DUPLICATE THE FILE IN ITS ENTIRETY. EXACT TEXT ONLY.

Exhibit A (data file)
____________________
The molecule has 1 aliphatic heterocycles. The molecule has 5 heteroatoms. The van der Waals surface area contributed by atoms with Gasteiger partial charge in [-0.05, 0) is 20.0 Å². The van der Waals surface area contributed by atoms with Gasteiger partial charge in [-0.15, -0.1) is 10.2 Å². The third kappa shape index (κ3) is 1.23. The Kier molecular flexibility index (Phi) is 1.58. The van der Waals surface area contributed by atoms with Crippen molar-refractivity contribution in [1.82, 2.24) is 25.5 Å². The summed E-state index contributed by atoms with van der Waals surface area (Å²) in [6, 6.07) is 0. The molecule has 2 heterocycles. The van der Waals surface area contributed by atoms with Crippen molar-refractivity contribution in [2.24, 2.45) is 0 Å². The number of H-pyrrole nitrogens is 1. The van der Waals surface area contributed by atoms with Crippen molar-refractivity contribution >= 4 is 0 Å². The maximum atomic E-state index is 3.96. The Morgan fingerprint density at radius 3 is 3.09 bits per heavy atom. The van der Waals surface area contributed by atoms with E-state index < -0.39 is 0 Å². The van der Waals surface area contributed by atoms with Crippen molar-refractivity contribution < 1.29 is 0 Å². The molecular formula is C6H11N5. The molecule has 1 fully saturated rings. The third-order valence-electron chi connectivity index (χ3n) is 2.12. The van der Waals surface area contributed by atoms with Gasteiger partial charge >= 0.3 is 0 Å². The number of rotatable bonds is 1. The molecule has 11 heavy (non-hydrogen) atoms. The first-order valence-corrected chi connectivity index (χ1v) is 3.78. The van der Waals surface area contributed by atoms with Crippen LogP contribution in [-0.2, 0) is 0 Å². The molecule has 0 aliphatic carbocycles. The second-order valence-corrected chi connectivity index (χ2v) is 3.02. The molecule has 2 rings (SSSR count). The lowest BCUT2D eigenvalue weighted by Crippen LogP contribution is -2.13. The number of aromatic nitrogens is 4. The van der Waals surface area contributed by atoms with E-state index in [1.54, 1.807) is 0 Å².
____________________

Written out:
The molecule has 1 aliphatic heterocycles. The molecule has 5 heteroatoms. The van der Waals surface area contributed by atoms with Gasteiger partial charge in [-0.05, 0) is 20.0 Å². The van der Waals surface area contributed by atoms with Gasteiger partial charge in [-0.15, -0.1) is 10.2 Å². The third kappa shape index (κ3) is 1.23. The Kier molecular flexibility index (Phi) is 1.58. The van der Waals surface area contributed by atoms with Crippen molar-refractivity contribution in [1.82, 2.24) is 25.5 Å². The summed E-state index contributed by atoms with van der Waals surface area (Å²) in [6, 6.07) is 0. The molecule has 2 heterocycles. The van der Waals surface area contributed by atoms with Crippen molar-refractivity contribution in [2.24, 2.45) is 0 Å². The number of H-pyrrole nitrogens is 1. The van der Waals surface area contributed by atoms with Crippen molar-refractivity contribution >= 4 is 0 Å². The maximum atomic E-state index is 3.96. The Morgan fingerprint density at radius 3 is 3.09 bits per heavy atom. The van der Waals surface area contributed by atoms with E-state index < -0.39 is 0 Å². The van der Waals surface area contributed by atoms with Crippen molar-refractivity contribution < 1.29 is 0 Å². The molecular formula is C6H11N5. The molecule has 1 fully saturated rings. The third-order valence-electron chi connectivity index (χ3n) is 2.12. The van der Waals surface area contributed by atoms with Gasteiger partial charge >= 0.3 is 0 Å². The number of rotatable bonds is 1. The molecule has 11 heavy (non-hydrogen) atoms. The first-order valence-corrected chi connectivity index (χ1v) is 3.78. The van der Waals surface area contributed by atoms with Crippen LogP contribution in [-0.2, 0) is 0 Å². The molecule has 0 aliphatic carbocycles. The second-order valence-corrected chi connectivity index (χ2v) is 3.02. The molecule has 2 rings (SSSR count). The lowest BCUT2D eigenvalue weighted by Crippen LogP contribution is -2.13. The number of aromatic nitrogens is 4. The van der Waals surface area contributed by atoms with E-state index in [1.54, 1.807) is 0 Å².